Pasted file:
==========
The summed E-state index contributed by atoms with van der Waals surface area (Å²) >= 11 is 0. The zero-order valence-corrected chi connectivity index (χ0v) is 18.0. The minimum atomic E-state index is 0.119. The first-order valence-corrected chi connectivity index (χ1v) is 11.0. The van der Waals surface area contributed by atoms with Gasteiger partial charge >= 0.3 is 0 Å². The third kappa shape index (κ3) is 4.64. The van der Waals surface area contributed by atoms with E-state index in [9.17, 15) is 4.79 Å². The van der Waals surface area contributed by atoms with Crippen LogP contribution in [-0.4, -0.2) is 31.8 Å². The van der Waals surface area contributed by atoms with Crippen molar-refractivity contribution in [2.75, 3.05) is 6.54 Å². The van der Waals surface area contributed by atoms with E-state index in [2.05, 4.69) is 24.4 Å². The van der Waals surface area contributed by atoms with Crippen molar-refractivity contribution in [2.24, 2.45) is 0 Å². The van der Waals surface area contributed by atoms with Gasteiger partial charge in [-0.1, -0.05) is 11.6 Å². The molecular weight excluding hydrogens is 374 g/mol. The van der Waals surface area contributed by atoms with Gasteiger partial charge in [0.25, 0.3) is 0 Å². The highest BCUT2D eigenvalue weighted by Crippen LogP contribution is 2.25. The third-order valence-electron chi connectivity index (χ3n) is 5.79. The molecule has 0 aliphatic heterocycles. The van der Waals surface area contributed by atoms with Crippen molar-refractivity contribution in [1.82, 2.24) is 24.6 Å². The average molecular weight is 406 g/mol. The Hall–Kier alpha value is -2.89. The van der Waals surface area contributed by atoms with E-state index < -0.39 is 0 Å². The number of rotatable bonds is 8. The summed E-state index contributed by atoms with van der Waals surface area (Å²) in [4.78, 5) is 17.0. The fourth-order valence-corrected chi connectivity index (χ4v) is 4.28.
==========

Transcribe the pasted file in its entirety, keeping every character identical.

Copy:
The summed E-state index contributed by atoms with van der Waals surface area (Å²) >= 11 is 0. The zero-order valence-corrected chi connectivity index (χ0v) is 18.0. The minimum atomic E-state index is 0.119. The first-order valence-corrected chi connectivity index (χ1v) is 11.0. The van der Waals surface area contributed by atoms with Gasteiger partial charge >= 0.3 is 0 Å². The third kappa shape index (κ3) is 4.64. The van der Waals surface area contributed by atoms with E-state index in [9.17, 15) is 4.79 Å². The van der Waals surface area contributed by atoms with Crippen LogP contribution in [-0.4, -0.2) is 31.8 Å². The van der Waals surface area contributed by atoms with Crippen molar-refractivity contribution in [2.75, 3.05) is 6.54 Å². The van der Waals surface area contributed by atoms with E-state index in [2.05, 4.69) is 24.4 Å². The van der Waals surface area contributed by atoms with Crippen molar-refractivity contribution in [2.24, 2.45) is 0 Å². The van der Waals surface area contributed by atoms with Gasteiger partial charge in [-0.1, -0.05) is 11.6 Å². The molecular weight excluding hydrogens is 374 g/mol. The van der Waals surface area contributed by atoms with Gasteiger partial charge in [0.25, 0.3) is 0 Å². The highest BCUT2D eigenvalue weighted by Crippen LogP contribution is 2.25. The third-order valence-electron chi connectivity index (χ3n) is 5.79. The molecule has 0 aliphatic heterocycles. The van der Waals surface area contributed by atoms with Crippen molar-refractivity contribution in [1.82, 2.24) is 24.6 Å². The average molecular weight is 406 g/mol. The Hall–Kier alpha value is -2.89. The van der Waals surface area contributed by atoms with E-state index < -0.39 is 0 Å². The number of rotatable bonds is 8. The summed E-state index contributed by atoms with van der Waals surface area (Å²) in [4.78, 5) is 17.0. The fourth-order valence-corrected chi connectivity index (χ4v) is 4.28.